This section is from the book "An Illustrated Flora Of The Northern United States, Canada And The British Possessions Vol1", by Nathaniel Lord Britton, Addison Brown. Also available from Amazon: An Illustrated Flora of the Northern United States, Canada and the British Possessions. 3 Volume Set..
Annual or perennial grasses, with flat or involute leaf-blades and terminal spikes. Spike-lets 3-many-flowered, sessile, single and alternate at each notch of the usually continuous rachis, the side of the spikelet turned toward the rachis. Two lower scales empty; flowering scales rigid, rounded on the back, 5-7-nerved, usually acute or awned at the apex; palets 2-keeled, the keels often ciliate. Stamens 3. Styles very short, distinct. Stigmas plumose. Grain pubescent at the apex, usually adherent to the palet. [Greek, referring to the growth of these grasses in wheat fields.]
Culms not densely tufted; plants with creeping rootstocks or stolons.
Spikelets glabrous or hispidulous.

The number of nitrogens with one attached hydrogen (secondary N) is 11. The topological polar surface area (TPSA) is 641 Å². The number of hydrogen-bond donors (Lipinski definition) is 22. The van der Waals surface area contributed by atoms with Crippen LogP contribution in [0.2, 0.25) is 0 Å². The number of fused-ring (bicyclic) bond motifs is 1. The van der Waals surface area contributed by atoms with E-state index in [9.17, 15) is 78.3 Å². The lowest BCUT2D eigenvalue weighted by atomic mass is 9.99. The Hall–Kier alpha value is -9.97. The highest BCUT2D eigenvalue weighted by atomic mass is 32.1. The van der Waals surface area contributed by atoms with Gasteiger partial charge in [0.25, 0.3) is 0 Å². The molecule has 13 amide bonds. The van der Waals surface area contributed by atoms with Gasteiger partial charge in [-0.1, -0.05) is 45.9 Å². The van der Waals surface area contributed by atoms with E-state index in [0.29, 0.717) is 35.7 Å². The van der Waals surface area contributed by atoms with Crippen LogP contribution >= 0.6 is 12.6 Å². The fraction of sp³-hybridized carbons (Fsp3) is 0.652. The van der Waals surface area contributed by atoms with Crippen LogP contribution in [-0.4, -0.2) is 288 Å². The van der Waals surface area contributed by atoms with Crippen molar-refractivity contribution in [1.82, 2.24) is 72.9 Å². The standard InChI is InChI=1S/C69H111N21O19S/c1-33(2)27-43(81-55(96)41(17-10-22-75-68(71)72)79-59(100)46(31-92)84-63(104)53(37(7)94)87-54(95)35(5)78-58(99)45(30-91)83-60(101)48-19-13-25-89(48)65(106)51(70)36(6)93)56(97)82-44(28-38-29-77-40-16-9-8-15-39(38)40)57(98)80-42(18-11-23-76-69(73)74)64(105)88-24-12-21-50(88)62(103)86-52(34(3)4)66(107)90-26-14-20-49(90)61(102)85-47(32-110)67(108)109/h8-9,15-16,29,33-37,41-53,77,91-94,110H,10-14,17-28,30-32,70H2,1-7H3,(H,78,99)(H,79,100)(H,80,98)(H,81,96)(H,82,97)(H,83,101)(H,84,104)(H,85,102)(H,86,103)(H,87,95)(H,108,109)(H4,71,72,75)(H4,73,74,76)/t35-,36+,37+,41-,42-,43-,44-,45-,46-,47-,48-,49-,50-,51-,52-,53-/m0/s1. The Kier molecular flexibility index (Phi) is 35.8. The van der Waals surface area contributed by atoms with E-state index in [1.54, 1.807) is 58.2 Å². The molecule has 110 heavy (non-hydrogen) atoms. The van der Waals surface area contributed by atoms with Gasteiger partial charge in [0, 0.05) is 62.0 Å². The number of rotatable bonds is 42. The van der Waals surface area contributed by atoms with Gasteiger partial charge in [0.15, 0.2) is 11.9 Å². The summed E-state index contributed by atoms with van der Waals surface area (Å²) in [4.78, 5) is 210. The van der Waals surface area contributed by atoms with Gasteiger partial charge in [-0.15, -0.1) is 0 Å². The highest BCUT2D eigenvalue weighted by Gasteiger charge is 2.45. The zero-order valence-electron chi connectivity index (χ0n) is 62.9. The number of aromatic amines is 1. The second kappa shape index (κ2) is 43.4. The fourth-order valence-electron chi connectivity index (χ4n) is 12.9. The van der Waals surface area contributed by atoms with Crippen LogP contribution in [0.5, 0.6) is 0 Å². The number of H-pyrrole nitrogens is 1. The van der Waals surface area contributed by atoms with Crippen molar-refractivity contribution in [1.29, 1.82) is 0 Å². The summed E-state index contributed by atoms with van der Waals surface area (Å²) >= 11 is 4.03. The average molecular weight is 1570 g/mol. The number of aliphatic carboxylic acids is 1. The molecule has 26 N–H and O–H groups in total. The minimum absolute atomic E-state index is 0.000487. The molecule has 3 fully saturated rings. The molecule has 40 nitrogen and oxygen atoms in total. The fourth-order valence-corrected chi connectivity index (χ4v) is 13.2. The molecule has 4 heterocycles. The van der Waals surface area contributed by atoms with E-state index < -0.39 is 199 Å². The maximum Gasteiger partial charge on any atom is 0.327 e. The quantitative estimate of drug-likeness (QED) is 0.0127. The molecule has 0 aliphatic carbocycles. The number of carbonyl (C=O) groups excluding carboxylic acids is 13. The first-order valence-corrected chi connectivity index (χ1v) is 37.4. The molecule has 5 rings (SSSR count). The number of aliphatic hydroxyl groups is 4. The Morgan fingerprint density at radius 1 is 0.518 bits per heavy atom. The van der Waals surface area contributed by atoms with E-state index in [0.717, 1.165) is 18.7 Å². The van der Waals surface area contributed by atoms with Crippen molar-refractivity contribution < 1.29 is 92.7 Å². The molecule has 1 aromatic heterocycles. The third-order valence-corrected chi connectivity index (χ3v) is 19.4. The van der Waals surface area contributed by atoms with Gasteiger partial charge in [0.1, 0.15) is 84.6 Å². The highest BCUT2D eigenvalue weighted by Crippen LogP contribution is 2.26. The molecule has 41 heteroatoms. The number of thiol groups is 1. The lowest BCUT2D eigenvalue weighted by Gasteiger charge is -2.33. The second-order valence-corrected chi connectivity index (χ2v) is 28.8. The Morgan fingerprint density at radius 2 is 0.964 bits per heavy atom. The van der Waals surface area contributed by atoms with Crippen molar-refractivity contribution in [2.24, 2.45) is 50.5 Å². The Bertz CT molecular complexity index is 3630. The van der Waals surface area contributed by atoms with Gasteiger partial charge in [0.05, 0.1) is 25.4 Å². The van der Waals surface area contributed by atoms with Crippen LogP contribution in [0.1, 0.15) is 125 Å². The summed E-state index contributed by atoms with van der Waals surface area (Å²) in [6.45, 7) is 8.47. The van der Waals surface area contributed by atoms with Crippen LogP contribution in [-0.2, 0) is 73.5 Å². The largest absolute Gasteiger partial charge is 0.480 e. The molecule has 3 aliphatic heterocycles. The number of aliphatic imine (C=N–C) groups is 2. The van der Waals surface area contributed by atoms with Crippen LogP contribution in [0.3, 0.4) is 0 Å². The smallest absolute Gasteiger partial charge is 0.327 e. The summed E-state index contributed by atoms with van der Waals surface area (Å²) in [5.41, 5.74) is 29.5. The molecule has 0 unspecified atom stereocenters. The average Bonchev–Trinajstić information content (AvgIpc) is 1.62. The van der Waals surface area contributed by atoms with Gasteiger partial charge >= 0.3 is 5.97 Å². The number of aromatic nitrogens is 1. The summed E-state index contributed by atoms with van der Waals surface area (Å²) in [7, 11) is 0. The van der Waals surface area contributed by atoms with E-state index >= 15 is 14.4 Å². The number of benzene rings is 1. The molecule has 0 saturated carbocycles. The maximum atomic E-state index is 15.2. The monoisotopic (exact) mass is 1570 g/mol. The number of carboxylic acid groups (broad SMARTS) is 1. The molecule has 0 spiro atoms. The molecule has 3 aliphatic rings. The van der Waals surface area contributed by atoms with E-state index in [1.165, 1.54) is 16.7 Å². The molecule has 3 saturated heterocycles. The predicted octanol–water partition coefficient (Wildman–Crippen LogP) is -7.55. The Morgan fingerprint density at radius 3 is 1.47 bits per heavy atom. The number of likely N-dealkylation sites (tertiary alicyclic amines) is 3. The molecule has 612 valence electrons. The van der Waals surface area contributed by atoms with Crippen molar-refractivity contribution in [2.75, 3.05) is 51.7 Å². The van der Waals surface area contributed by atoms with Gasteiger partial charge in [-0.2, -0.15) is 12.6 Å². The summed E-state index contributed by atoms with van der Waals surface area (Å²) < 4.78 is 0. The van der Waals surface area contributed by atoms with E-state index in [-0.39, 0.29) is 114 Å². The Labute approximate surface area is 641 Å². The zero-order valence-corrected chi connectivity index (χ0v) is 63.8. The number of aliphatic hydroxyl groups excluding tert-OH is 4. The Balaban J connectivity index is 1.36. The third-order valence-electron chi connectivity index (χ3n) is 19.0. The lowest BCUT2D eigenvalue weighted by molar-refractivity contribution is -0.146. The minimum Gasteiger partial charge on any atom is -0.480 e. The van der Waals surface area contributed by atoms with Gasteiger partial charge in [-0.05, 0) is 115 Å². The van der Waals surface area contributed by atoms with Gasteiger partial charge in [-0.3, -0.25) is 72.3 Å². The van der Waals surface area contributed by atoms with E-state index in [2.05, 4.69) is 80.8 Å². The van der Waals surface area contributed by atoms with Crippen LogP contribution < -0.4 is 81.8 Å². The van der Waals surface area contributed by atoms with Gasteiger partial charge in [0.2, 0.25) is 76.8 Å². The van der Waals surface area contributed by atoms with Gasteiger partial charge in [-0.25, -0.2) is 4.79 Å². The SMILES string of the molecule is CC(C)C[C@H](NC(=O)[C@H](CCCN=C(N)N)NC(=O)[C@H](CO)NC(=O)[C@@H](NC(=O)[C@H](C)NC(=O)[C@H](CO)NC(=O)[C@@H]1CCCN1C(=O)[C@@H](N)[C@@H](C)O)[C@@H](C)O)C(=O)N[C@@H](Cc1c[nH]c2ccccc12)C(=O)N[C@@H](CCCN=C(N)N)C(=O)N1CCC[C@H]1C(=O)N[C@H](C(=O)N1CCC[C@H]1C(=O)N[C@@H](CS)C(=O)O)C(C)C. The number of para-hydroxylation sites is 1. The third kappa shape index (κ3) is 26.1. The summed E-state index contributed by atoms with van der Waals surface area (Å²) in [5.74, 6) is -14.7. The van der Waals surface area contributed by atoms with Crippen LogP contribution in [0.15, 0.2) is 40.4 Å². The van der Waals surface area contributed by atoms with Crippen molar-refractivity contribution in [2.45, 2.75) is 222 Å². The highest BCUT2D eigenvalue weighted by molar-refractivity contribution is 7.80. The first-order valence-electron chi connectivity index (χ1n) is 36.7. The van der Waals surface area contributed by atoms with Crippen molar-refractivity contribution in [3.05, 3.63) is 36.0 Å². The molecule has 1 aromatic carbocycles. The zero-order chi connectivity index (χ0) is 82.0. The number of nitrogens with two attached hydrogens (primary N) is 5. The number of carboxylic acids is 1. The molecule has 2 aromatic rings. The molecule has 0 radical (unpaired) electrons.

Empty scales strongly 5-11 -nerved.
Empty scales attenuate into an awn or awn-point; plant green.
Under surface of the leaf-blades smooth, the upper surface often pubescent; an
Under surface of leaf-blades very rough, the upper surface glabrous; a western grass.
Empty scales rather abruptly narrowed to a blunt point; plant glaucous.
Empty scales usually faintly 1-3-nerved, sometimes 5-nerved.
Spikelets densely pubescent.
Culms densely tufted; plants with no rootstocks or stolons.
Awn shorter than the flowering scale.
Empty scales broad above the middle.
Empty scales narrowed from below the middle.
Awn much longer than the flowering scale.
Triticum repens L. Sp. PI. 86. 1753. Agropyron repens Beauv. Agrost. 146. 1812.
Culms 1 -4 tall, from a long jointed running root-stock. Sheaths usually shorter than the internodes, smooth and glabrous; ligule very short; blades 3'-12' long, 1"-5" wide, smooth beneath, rough above; spike 2'-8' in length, strict; spikelets 3-7-flowered; empty scales strongly 5-7-nerved, usually acute or awn-pointed, sometimes obtuse; flowering scales smooth and glabrous, acute or short-awned at the apex.
In fields and waste places, almost throughout North America except the extreme north. Naturalized from Europe and often a troublesome weed. Very variable. Native also of Asia. Quitch-, Twitch-, or Witch-grass. Stroil. Quichens. Squitch. Wickens. Shelly-, Knot-, Dog-, Shear- or Quack-grass. Blue-joint. Slough- or Pond-grass. False Wheat. Colorado blue-grass. July-Sept.